They raised concerns about a lack of jobs, inadequate service delivery, and several political parties exploiting the memorial, only to forget about the area after an election. Perhaps most worrying from an outsider’s perspective was the commonly heard sentiment of many residents, especially the youth, questioning whether much had changed since the advent of democracy in 1994 and the signing of the Constitution in Sharpeville in 1996.

It is worthwhile reflecting on this sentiment, and considering the implications for South African governance and democracy.

In his State of the Nation address in February, Ramaphosa alluded to the changes that have occurred in South Africa since 1994 through his recounting of the life story of a young woman named Tintswalo, or “democracy’s child”.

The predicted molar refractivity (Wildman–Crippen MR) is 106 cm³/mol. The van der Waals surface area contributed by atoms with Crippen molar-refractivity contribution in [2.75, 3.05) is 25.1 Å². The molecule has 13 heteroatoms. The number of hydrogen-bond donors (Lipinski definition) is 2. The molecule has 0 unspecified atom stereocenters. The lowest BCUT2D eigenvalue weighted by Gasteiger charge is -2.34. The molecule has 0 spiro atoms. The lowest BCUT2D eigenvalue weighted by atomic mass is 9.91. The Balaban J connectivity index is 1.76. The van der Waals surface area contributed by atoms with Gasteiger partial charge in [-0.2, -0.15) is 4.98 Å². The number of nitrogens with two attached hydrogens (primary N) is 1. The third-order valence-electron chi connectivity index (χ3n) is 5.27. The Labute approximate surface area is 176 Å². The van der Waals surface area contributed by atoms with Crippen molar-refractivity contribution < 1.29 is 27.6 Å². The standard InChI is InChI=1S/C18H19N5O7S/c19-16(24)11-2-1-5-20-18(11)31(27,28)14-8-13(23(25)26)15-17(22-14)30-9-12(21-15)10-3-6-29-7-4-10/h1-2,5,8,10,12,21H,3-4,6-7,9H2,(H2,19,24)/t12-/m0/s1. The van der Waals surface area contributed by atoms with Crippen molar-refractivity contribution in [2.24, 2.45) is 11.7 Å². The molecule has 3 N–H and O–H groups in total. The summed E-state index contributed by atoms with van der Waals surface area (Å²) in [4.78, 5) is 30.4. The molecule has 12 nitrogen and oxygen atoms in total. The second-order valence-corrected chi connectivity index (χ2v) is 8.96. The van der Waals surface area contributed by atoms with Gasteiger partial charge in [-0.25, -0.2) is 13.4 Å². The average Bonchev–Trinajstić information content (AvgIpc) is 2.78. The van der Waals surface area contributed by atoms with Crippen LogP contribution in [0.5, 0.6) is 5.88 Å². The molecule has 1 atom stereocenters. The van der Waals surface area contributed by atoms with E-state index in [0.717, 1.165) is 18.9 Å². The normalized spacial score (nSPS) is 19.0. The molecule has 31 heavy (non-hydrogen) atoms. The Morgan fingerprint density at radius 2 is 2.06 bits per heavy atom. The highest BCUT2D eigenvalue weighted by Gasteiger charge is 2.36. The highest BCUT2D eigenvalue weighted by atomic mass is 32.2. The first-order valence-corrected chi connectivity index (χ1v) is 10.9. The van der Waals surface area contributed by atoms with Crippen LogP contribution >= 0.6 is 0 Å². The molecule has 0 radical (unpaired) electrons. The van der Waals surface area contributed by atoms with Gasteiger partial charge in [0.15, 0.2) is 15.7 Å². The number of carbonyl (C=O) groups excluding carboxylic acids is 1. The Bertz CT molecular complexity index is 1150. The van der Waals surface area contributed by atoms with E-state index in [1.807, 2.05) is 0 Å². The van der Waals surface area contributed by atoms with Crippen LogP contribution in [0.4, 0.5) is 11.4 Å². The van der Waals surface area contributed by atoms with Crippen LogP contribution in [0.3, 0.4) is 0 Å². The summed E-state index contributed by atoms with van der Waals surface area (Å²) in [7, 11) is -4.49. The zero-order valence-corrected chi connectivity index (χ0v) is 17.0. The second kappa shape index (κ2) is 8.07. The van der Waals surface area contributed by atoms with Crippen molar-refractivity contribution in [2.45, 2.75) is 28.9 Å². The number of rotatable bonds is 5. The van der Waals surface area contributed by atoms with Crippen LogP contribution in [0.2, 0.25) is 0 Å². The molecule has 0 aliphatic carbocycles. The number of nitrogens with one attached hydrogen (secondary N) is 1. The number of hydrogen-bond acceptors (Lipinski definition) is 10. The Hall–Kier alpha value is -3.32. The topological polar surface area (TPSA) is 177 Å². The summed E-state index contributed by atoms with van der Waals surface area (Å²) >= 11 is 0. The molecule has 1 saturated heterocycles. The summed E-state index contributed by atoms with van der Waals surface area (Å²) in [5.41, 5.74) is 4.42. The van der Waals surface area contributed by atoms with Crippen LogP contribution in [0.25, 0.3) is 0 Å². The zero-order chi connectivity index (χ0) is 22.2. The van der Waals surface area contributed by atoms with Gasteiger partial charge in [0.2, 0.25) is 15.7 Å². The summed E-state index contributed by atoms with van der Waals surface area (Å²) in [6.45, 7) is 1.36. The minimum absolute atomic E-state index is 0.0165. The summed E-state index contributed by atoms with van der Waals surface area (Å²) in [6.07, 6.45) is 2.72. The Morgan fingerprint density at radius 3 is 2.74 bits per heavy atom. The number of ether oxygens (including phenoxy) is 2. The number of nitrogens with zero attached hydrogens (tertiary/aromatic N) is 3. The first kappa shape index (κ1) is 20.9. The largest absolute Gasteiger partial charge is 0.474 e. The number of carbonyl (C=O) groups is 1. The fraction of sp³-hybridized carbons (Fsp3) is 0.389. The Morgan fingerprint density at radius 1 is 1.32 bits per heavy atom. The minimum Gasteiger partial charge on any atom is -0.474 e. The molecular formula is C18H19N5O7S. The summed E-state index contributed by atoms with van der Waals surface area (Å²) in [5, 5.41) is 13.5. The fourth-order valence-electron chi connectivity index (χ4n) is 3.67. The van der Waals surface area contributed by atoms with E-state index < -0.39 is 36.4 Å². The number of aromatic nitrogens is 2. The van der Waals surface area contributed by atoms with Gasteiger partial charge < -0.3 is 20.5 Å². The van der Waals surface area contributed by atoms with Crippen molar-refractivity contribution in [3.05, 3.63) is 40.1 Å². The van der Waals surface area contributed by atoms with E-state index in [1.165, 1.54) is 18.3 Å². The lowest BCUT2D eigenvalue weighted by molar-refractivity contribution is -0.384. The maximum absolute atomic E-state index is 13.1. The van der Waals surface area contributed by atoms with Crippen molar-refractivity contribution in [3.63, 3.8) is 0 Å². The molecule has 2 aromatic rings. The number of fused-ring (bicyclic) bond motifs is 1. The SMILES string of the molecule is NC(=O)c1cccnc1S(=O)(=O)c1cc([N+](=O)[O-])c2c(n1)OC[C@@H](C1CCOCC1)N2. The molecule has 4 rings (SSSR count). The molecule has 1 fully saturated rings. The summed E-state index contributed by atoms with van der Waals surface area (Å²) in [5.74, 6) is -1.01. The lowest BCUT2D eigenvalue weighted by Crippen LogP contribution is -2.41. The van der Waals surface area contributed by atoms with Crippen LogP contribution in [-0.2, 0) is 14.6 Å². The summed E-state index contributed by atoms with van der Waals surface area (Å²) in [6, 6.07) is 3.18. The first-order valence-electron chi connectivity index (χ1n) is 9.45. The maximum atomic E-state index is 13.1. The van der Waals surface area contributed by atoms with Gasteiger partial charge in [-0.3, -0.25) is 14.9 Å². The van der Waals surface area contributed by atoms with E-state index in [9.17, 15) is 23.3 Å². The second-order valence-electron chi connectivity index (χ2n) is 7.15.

Whatever the merits or demerits of the president’s decision to convey this message through the story of a fictitious person, it was essential that he used his platform as head of state to recount how South Africa has made substantive progress over 30 years of democracy.

Ramaphosa returned to the theme again in his address on 21 March, saying: “As we celebrate 30 years of freedom, we will reflect on the progress we have made in progressively realising the social and economic rights contained in our Constitution.”

In several critical respects, the nation is in a far better place than it was when apartheid ended, most notably in terms of the rights and opportunities available to the majority of the population, as well as through the increased accessibility households in historically deprived areas have to critical services like housing, water and electricity.